Here's a quote lifted from testimony to Congress by Ted Gayer (a former Deputy Assistant Secretary at the Treasury, equivalent to an Assistant Deputy Minister at Finance Canada):
The most frequent criticism of a carbon tax is that it would be politically unpopular. But to quote Milton Friedman, I think my role is to “prescribe what should be done in light of what can be done, politics aside, and not to predict what is ‘politically feasible’ and then to recommend it.”

Economists like fiscal measures like the GST, and most other consumption taxes which would include a carbon tax, in no small part because they are simple and transparent. Yet these are the very qualities that make politicians hate them. Politicians prefer complicated and opaque taxes as those can be hiked in the future with minimal political penalty.


Anonymous said...

While I agree with the economic utility of general VATs or consumption taxes, I don't agree that a carbon tax has the same merits. At its core, a carbon tax is a tax levied to modify social behaviour, and it thus invites all the political interference you rightly despise. Further, a tax on energy use is essentially a tax on productivity - whether you are growing grain, building cars, or developing software, you will consume more energy the bigger your operations get, and that seems rather regressive, no?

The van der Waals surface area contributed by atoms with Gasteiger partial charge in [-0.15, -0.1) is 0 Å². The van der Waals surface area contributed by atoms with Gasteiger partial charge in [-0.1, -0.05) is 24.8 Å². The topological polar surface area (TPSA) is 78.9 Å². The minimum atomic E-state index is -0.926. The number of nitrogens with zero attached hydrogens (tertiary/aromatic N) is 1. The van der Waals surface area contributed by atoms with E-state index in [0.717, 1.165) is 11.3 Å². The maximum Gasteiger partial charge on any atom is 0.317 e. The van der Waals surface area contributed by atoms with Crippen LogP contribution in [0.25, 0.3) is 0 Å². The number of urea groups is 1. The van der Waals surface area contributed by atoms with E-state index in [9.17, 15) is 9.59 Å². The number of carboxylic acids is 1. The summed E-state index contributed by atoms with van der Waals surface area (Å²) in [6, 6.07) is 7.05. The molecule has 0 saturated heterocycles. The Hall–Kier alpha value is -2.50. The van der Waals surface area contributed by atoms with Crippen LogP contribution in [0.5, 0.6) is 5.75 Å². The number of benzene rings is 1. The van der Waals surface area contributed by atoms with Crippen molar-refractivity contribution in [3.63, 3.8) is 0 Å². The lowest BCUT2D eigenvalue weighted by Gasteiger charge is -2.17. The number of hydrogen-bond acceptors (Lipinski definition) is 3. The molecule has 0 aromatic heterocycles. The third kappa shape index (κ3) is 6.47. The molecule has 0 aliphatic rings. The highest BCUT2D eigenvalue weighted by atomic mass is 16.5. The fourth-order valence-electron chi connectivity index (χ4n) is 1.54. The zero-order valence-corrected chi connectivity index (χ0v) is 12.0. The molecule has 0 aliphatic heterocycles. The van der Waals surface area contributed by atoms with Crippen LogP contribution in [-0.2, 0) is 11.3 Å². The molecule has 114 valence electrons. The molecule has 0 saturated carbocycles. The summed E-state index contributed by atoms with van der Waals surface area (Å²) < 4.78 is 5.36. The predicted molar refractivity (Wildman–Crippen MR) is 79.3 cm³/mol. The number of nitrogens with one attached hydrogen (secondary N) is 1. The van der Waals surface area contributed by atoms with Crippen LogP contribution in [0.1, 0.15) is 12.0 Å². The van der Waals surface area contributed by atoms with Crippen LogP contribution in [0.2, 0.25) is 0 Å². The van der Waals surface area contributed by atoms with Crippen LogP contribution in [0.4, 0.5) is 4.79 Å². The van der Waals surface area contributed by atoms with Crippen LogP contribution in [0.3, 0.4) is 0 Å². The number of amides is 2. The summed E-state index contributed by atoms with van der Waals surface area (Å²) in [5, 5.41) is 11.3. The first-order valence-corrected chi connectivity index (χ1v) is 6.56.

Anonymous said...

Carbon tax? Are you serious? Wow, I won't be supporting the Wildrose Alliance anymore with views like this.

Brian Dell said...

A consumption tax is identical in terms of attempting to "modify social behaviour." The idea is to encourage saving and investing. I wouldn't call that "social behaviour" so much as economic behaviour, however. A carbon tax would encourage energy efficiency and/or investment in solar, wind, etc since returns on those investments will be more competitive.

Productivity means greater output per level of input, so I disagree that a tax that increases the greater the inputs used discourages productivity, when the input is not a lasting addition to the physical capital stock but something that is consumed in use. Quite the opposite, in fact.